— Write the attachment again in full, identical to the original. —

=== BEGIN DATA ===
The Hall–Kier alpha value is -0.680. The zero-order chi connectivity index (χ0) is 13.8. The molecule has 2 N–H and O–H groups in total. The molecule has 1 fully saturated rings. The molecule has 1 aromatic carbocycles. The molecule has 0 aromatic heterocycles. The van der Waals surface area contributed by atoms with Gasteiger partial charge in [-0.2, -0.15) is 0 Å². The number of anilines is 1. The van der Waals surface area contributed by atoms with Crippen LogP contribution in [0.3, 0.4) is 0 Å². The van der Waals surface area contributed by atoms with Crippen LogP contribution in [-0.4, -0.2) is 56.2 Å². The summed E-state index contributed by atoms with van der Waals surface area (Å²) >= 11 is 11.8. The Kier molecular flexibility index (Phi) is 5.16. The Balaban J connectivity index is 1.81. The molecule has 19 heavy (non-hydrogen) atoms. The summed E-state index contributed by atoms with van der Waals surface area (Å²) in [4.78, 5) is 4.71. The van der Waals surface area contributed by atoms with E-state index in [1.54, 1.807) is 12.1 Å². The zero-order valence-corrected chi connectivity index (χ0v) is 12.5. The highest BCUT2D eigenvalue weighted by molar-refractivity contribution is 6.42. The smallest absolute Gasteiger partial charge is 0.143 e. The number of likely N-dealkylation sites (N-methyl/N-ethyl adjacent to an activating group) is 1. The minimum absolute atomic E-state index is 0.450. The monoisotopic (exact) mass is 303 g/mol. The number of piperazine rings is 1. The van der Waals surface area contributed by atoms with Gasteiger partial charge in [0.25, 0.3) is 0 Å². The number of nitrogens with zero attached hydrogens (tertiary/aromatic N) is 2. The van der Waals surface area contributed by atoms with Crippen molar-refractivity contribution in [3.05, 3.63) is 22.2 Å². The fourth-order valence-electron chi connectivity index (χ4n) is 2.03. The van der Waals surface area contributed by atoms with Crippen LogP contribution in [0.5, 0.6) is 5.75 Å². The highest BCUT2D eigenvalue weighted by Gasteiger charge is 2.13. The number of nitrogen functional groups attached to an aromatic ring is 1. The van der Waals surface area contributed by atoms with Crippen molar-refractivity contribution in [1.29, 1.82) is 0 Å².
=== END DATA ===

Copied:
The Hall–Kier alpha value is -0.680. The zero-order chi connectivity index (χ0) is 13.8. The molecule has 2 N–H and O–H groups in total. The molecule has 1 fully saturated rings. The molecule has 1 aromatic carbocycles. The molecule has 0 aromatic heterocycles. The van der Waals surface area contributed by atoms with Gasteiger partial charge in [-0.2, -0.15) is 0 Å². The number of anilines is 1. The van der Waals surface area contributed by atoms with Crippen LogP contribution in [0.3, 0.4) is 0 Å². The van der Waals surface area contributed by atoms with Crippen LogP contribution in [-0.4, -0.2) is 56.2 Å². The summed E-state index contributed by atoms with van der Waals surface area (Å²) >= 11 is 11.8. The Kier molecular flexibility index (Phi) is 5.16. The Balaban J connectivity index is 1.81. The molecule has 19 heavy (non-hydrogen) atoms. The summed E-state index contributed by atoms with van der Waals surface area (Å²) in [4.78, 5) is 4.71. The van der Waals surface area contributed by atoms with E-state index in [1.54, 1.807) is 12.1 Å². The zero-order valence-corrected chi connectivity index (χ0v) is 12.5. The highest BCUT2D eigenvalue weighted by molar-refractivity contribution is 6.42. The smallest absolute Gasteiger partial charge is 0.143 e. The number of likely N-dealkylation sites (N-methyl/N-ethyl adjacent to an activating group) is 1. The minimum absolute atomic E-state index is 0.450. The monoisotopic (exact) mass is 303 g/mol. The number of piperazine rings is 1. The van der Waals surface area contributed by atoms with Gasteiger partial charge in [0.25, 0.3) is 0 Å². The number of nitrogens with zero attached hydrogens (tertiary/aromatic N) is 2. The van der Waals surface area contributed by atoms with Crippen molar-refractivity contribution in [3.05, 3.63) is 22.2 Å². The fourth-order valence-electron chi connectivity index (χ4n) is 2.03. The van der Waals surface area contributed by atoms with Crippen LogP contribution in [0.5, 0.6) is 5.75 Å². The highest BCUT2D eigenvalue weighted by Gasteiger charge is 2.13. The number of nitrogen functional groups attached to an aromatic ring is 1. The van der Waals surface area contributed by atoms with Crippen molar-refractivity contribution in [1.29, 1.82) is 0 Å².